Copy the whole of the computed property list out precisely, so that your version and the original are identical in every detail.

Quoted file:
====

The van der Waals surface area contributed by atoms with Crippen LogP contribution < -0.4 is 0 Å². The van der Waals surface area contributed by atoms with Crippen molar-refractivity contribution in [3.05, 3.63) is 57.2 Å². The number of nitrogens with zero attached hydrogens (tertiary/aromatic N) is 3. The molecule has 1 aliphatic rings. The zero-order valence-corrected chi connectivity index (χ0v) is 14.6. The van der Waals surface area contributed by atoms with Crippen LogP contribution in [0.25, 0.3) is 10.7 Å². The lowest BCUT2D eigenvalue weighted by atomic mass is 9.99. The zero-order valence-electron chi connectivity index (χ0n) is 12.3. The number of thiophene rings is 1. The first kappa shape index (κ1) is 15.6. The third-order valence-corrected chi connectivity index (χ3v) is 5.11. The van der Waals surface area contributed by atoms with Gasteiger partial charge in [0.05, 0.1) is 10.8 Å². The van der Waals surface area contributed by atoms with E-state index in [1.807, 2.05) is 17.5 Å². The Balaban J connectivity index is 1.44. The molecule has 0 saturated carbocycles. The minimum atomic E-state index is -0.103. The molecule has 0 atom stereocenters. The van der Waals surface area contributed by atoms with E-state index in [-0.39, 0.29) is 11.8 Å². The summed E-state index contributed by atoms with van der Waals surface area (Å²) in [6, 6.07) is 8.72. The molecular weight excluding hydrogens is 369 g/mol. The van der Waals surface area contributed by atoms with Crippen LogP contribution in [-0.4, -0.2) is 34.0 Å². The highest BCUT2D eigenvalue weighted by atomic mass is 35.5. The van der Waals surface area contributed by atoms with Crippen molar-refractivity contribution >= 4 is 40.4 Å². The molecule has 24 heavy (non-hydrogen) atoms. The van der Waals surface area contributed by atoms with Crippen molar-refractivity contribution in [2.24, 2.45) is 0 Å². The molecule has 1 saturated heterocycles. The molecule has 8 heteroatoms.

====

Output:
The van der Waals surface area contributed by atoms with Crippen LogP contribution < -0.4 is 0 Å². The van der Waals surface area contributed by atoms with Crippen molar-refractivity contribution in [3.05, 3.63) is 57.2 Å². The number of nitrogens with zero attached hydrogens (tertiary/aromatic N) is 3. The molecule has 1 aliphatic rings. The zero-order valence-corrected chi connectivity index (χ0v) is 14.6. The van der Waals surface area contributed by atoms with Crippen LogP contribution in [0.25, 0.3) is 10.7 Å². The lowest BCUT2D eigenvalue weighted by atomic mass is 9.99. The zero-order valence-electron chi connectivity index (χ0n) is 12.3. The number of thiophene rings is 1. The first kappa shape index (κ1) is 15.6. The third-order valence-corrected chi connectivity index (χ3v) is 5.11. The van der Waals surface area contributed by atoms with Gasteiger partial charge in [0.05, 0.1) is 10.8 Å². The van der Waals surface area contributed by atoms with E-state index in [1.807, 2.05) is 17.5 Å². The Balaban J connectivity index is 1.44. The molecule has 0 saturated carbocycles. The minimum atomic E-state index is -0.103. The molecule has 0 atom stereocenters. The van der Waals surface area contributed by atoms with E-state index in [-0.39, 0.29) is 11.8 Å². The summed E-state index contributed by atoms with van der Waals surface area (Å²) in [6, 6.07) is 8.72. The molecular weight excluding hydrogens is 369 g/mol. The van der Waals surface area contributed by atoms with Crippen LogP contribution in [-0.4, -0.2) is 34.0 Å². The highest BCUT2D eigenvalue weighted by atomic mass is 35.5. The van der Waals surface area contributed by atoms with Crippen molar-refractivity contribution >= 4 is 40.4 Å². The molecule has 24 heavy (non-hydrogen) atoms. The van der Waals surface area contributed by atoms with Crippen molar-refractivity contribution in [2.24, 2.45) is 0 Å². The molecule has 1 saturated heterocycles. The molecule has 8 heteroatoms.